10. SEMANTICS AND CRITICAL READING.

    ERIC Educational Resources Information Center

    FLANIGAN, MICHAEL C.

    PROFICIENCY IN CRITICAL READING CAN BE ACCELERATED BY MAKING STUDENTS AWARE OF VARIOUS SEMANTIC DEVICES THAT HELP CLARIFY MEANINGS AND PURPOSES. EXCERPTS FROM THE ARTICLE "TEEN-AGE CORRUPTION" FROM THE NINTH-GRADE SEMANTICS UNIT WRITTEN BY THE PROJECT ENGLISH DEMONSTRATION CENTER AT EUCLID, OHIO, ARE USED TO ILLUSTRATE HOW SEMANTICS RELATE TO…

  11. An Exploration of the Effect of Hemodynamic Changes Due to Normal Aging on the fNIRS Response to Semantic Processing of Words

    PubMed Central

    Amiri, Mahnoush; Pouliot, Philippe; Bonnéry, Clément; Leclerc, Paul-Olivier; Desjardins, Michèle; Lesage, Frédéric; Joanette, Yves

    2014-01-01

    Like other neuroimaging techniques assessing cerebral blood oxygenation, near-infrared spectroscopy (NIRS) has been applied in many neurocognitive studies. With NIRS, neural activation can be explored indirectly via hemodynamic changes in the imaged region. In studies of aging, changes in baseline physiology and brain anatomy confound NIRS measures seeking to investigate age-related changes in neuronal activity. The field is thus hampered by the complexity of the aging process itself, and statistical inferences from functional data acquired by optical imaging techniques must be interpreted with care. Multimodal integration of NIRS with both structural and baseline physiological assessments is crucial to avoid misinterpreting neuroimaging signals. In this study, a combination of two different optical techniques, anatomical MRI and Arterial Spin Labeling (ASL), was used to investigate age-related changes in activation during a lexical-semantic processing task. Quantitative analysis revealed decreased baseline oxyhemoglobin and cerebral blood flow in the older adults. Using baseline physiology measures as regressors in the investigation of functional concentration changes when doing analyses of variance, we found significant changes in task-induced areas of activity. In the right hemisphere, more significant age-related activity was observed around the junction of the inferior frontal gyrus and inferior precentral sulcus, along with engagement of Wernicke’s area. In the left hemisphere, the degree and extent of frontal activation, including the dorsolateral prefrontal cortex and inferior frontal gyrus, differed between age groups. Measuring background physiological differences and using their values as regressors in statistical analyses allowed a more appropriate, age-corrected understanding of the functional differentiations between age groups. Age-corrected baselines are thus essential to investigate which components of the NIRS signal are altered by aging. PMID

  12. Age and disability: explaining the wage differential.

    PubMed

    Gannon, Brenda; Munley, Margaret

    2009-07-01

    This paper estimates the level of explained and unexplained factors that contribute to the wage gap between workers with and without disabilities, providing benchmark estimates for Ireland. It separates out the confounding impact of productivity differences between disabled and non-disabled, by comparing wage differentials across three groups, disabled with limitations, disabled without limitations and non-disabled. Furthermore, data are analysed for the years 1995-2001 and two sub-samples pre and post 1998 allow us to decompose wage differentials before and after the Employment Equality Act 1998. Results are comparable to those of the UK and the unexplained component (upper bound of discrimination) is lower once we control for productivity differences. The lower bound level depends on the contribution of unobserved effects and the validity of the selection component in the decomposition model.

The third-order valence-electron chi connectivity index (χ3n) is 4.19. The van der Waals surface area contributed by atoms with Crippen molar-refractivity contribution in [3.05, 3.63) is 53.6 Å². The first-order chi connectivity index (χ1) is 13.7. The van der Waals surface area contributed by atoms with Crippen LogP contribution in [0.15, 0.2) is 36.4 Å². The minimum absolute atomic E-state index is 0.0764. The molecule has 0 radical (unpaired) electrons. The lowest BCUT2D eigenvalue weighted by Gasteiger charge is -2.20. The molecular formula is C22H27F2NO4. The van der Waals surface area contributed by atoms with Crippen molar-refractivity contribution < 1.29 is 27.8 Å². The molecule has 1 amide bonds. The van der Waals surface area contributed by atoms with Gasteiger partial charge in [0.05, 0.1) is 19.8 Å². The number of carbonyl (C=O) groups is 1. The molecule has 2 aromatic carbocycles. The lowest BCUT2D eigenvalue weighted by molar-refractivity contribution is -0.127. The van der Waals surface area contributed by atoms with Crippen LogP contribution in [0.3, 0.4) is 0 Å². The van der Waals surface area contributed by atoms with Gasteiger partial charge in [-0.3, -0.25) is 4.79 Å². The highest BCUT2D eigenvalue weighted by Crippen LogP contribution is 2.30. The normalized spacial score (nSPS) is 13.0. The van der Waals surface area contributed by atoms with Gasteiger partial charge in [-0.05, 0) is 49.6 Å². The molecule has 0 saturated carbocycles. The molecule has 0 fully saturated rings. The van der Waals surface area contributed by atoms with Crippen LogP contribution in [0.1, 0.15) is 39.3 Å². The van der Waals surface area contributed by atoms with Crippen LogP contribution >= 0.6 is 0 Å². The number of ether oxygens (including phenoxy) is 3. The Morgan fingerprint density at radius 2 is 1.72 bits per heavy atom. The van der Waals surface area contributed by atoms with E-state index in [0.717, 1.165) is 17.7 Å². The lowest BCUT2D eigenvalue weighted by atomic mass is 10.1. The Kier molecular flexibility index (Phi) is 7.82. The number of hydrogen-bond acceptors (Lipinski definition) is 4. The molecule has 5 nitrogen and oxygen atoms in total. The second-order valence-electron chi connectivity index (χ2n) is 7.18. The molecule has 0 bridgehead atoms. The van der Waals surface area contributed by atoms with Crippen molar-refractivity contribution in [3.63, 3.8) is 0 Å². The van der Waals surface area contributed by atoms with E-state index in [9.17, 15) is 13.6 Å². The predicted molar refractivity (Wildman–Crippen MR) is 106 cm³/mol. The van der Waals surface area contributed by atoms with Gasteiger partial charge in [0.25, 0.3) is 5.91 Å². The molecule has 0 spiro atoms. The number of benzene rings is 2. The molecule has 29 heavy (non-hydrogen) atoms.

13. Combined Effects of Aging and HIV Infection on Semantic Verbal Fluency: A View of the Cortical Hypothesis Through the Lens of Clustering and Switching

    PubMed Central

    Iudicello, Jennifer E.; Woods, Steven Paul; Deutsch, Reena; Grant, Igor

    2012-01-01

    The profile of HIV-associated neurocognitive disorders (HAND) has classically been characterized as “subcortical”, but questions have arisen as to whether aging with HIV in the antiretroviral therapy era has subtlety shifted the expression of HAND into a more “cortical” disorder (e.g., decay of semantic memory stores). We evaluated this hypothesis by examining semantic fluency and its component processes (i.e., clustering and switching) in 257 individuals across four groups stratified by age (<40 and ≥ 50 years) and HIV serostatus. Jonckheere-Terpstra tests revealed significant monotonic trends for the combined effects of HIV and aging on overall semantic (and letter) fluency and switching, but not cluster size, with greatest deficits evident in the older adults with HIV infection. Within the older HIV-infected cohort, poorer switching was uniquely associated with self-reported declines in instrumental activities of daily living and deficits in learning and executive functions, but not semantic memory. Results suggest that HIV infection and aging may confer adverse additive effects on the executive components of semantic fluency (i.e., switching), rather than a degradation of semantic memory stores (i.e., cluster size), which is a profile that is most consistent with combined frontostriatal neuropathological burden of these two conditions. PMID:22292479

  14. Recall of Details Never Experienced: Effects of Age, Repetition, and Semantic Cues

    ERIC Educational Resources Information Center

    Holliday, Robyn E.; Reyna, Valerie F.; Brainerd, Charles J.

    2008-01-01